Tighten producer responsibility regulations. Imagine if responsibility for the disposal of obsolete or broken products was shifted upstream: falling on producers rather than individuals or municipalities, in theory incentivising them to design lasting, easy-to-recyle products. This is what Extended Producer Responsibility (EPR) schemes aim to do; but although successful at improving waste collection and recycling, current iterations have failed to meaningfully extend product lifetimes or prevent waste. With new schemes rolling out around Europe—the Dutch EPR for textiles, for example, went into effect mid-2023—legislators have the chance to tweak regulations so that EPRs’ full potential is unlocked. Better governance, greater transparency and enforceability and the systemic inclusion of product design in schemes will all be crucial starting points.

Cut taxes on circular products and services—and increase them on linear ones. Policymakers should look to level the playing field and give planet-healthy products and services a fighting chance. Incentives like bonus cheques and reduced or zero tax on repair services and refurbished goods can help consumers make more sustainable choices: Sweden, for example, has already cut VAT rates for repair, while Austria, Germany and France now offer partial reimbursements to customers who take this route. In tandem, taxes can be leveraged to shift consumption patterns, especially amongst the ultra-wealthy: a tax on luxury goods, for example, could curb excess consumption while channelling extra revenue into public goods, from improved public transportation and healthcare to urban green spaces. Subsidies could also be shifted away from particularly high-impact activities and products: think meat, air travel and fast fashion, for example.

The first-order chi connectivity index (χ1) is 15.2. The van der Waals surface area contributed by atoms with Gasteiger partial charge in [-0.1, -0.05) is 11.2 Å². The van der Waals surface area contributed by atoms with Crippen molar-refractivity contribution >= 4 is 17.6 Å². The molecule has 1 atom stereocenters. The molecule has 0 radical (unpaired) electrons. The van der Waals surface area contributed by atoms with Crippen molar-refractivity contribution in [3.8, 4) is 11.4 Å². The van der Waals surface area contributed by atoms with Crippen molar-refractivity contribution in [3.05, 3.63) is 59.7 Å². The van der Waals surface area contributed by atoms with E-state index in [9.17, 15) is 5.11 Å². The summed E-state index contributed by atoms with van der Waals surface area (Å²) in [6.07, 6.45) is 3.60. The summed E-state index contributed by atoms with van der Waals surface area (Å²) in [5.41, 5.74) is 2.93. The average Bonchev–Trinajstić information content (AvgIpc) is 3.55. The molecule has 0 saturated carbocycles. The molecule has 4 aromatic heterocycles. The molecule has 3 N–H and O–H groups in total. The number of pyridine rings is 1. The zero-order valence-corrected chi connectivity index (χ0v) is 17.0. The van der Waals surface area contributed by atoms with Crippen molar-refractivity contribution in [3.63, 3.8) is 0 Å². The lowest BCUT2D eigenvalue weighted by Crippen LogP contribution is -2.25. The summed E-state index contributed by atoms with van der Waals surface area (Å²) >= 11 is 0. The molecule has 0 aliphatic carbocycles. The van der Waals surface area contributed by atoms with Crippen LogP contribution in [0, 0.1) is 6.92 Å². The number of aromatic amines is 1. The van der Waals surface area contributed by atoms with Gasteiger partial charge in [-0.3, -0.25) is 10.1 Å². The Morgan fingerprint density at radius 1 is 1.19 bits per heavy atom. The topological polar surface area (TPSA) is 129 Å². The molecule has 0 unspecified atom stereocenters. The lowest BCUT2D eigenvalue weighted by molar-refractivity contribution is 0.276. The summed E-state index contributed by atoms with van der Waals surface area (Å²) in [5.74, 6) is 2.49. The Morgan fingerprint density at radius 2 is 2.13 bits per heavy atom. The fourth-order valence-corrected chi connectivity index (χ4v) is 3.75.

Not just policy: action on financial, social dimensions needed to drive true systemic change

This list was far from exhaustive—as explored in the Circularity Gap Report 2024, effective policies will vary broadly by sector and country, and what’s more: while talking about legislation is all well and good, rigorous implementation and monitoring will be key. Making policy work for planet and people can’t happen in a vacuum, either. The increasingly financialised economic system across the globe often means governments’ abilities to drive change and direct funding to the right places can be limited: although policy can set the right incentives in place, concerted action from international financial institutions and development banks, for example, will be crucial to practically enable the transition to a circular economy. The social dimension mustn’t be forgotten, either: millions of workers trained in circular skills will be needed around the world to take the circular economy from theory to action.

The biggest paradigm shift of the 21st century calls for all hands on deck.

Learn more

Circle Economy Foundation’s ‘report card’ for the global economy launches yearly in January. Learn more about how policy, finance and labour can accelerate the transition to a circular economy in the Circularity Gap Report 2024.